Something bad is happening with the federal courts in some states.

July 17, 2012 § 6 Comments

Dear Colleagues,

Not long ago I had dinner with some colleagues that work in the federal court system.  As it always happens with interpreters, we ended up talking shop.  Of course, as you all know, this is pretty standard in our profession; however, I was shocked by some of the comments I heard. I learned that despite the fact that the state has over 20 court certified interpreters, the federal courts in Colorado are now hiring non-certified interpreters for all services with the exception of court hearings; and that is not all, I also heard that the CJA attorneys are only approving vouchers for the time “actually worked” by the interpreter. Forget about the full day and half a day rates.  I also found out that, ignoring the fact that Chicago has around 15 certified court interpreters, the state of Indiana is hiring non-certified interpreters for hearings, and they are even pairing them with certified interpreters.  We all know that each district is its own world, and they set their own policy, but somebody told me that this is happening with the blessing of higher authorities.  This is worrisome.  I support the idea that if you want to like our profession for a long time, and if you want to make a good living, you need to diversify and interpret conferences, legal, medical, and everything else you can think of.

I oppose the position of some independent contractor colleagues who only see themselves as court interpreters and refuse to step outside the box; however, I am very fortunate to live in a place where the court only allows certified court interpreters,  but if what I heard is true, I am saddened and frustrated by this information because the certification exam is not easy, because there is a huge quality gap between the interpretation level of certified and non-certified court interpreters, and because the attorneys and judges are going along with the budget guys, giving up the quality of a certified court interpreter in order to save a few bucks.  I ask you to tell me if this is what is happening in your area, and if so, what in your opinion can be done to educate the defense bar, the federal bench, and the U.S. Department of Justice so they stop calling all these non-certified interpreters, and let me be very clear that when I say non-certified I am including the consortium certified interpreters because there is no distinction between them and those with another certification or without any certification, they are not certified to work in the federal system.  It is that simple.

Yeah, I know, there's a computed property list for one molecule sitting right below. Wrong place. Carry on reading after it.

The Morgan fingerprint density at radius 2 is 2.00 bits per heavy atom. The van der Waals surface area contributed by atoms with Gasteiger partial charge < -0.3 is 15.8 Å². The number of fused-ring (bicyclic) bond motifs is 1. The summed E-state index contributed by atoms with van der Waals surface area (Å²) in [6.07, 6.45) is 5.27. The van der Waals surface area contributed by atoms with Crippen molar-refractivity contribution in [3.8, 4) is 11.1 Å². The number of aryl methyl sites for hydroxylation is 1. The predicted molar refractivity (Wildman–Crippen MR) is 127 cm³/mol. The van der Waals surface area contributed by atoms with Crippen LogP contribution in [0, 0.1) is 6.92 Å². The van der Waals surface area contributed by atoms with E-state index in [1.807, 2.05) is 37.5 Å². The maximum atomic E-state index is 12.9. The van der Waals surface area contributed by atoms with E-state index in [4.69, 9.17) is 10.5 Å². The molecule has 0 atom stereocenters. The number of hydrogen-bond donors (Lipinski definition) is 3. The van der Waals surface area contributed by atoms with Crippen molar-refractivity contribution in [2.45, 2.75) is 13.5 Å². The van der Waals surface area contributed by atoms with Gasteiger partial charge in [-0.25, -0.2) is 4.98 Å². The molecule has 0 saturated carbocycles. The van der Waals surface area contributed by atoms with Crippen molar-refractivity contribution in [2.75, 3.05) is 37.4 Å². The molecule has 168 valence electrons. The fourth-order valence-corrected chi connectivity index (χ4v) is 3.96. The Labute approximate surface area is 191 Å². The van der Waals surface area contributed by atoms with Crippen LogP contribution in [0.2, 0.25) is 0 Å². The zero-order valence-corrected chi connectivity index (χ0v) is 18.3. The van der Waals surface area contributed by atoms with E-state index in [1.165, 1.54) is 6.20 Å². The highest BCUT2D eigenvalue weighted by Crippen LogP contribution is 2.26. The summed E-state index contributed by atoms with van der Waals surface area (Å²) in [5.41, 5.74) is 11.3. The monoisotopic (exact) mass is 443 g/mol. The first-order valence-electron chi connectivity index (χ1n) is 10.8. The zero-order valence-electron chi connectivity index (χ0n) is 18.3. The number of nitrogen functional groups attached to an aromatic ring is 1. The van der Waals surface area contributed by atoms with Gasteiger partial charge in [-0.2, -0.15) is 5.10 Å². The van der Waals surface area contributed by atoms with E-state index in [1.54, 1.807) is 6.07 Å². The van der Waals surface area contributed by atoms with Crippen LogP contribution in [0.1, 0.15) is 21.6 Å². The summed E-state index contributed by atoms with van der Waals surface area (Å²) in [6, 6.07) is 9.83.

The personal benefit of being a certified court interpreter in a State that is not a member of the Consortium. You better read!

May 7, 2012 § 2 Comments

Dear Colleagues:

You probably think the title of this article is wrong, but it is not.  During my career, I have worked and lived in States of this country, the United States, where there is no consortium interpreter court certification, and in States that are members of the consortium.   Of course, at first sight, the comment by most colleagues is:  You are better-off working in a State where they have and enforce court certification, and that is true as far as continuing education, certain quality-control of the services provided by those interpreters hired by the courts, and the fact that most, not all, of these consortium certified court interpreters are better than those who are not certified.

You would say, at least they approved the certification exam that the other interpreter failed, and you would be right. The thing is, I am not writing about that type of benefit. The benefit I am referring to is the benefit that you, as an individual, professional federally certified court interpreter have when you work with clients, in and out of the judicial system, who cannot tell apart those court interpreters that they see working at the courthouses every day.  In a State where there is no consortium certification you can go to the client and point out that the other interpreter has no certification whatsoever, that your federal certification is not easy to obtain, and that from the start, that puts you in a better position to provide a better-quality interpretation service.  It also gives you an argument to negotiate a higher fee.  In Consortium States we often run into the problem of having to explain the difference between the two certifications, and even when we succeed, some clients may be tempted to retain the services of somebody less qualified because after all, a certification is a certification, and “how much different can it be?”  Of course the problem is greater when you factor in the “grandfathered” interpreters who did not have to pass the consortium certification exam.

Of course, you are now going to tell me that once the client sees you in action she will fall in love with your work and will hire you again; surely, you will now say that some State certified interpreters are good, and some federally certified are not that great, no doubt some of you could mention that the quality level of those State interpreters in non-consortium States is even worse… I agree with all those observations, all I am saying is that if you are a federally certified court interpreter living in a non-consortium State, look for this added benefit and exploit it. It has worked for me.   Please tell me what you think of this perspective, and please do not write about how State certified interpreters are good, or bad, that is not the topic of this piece.

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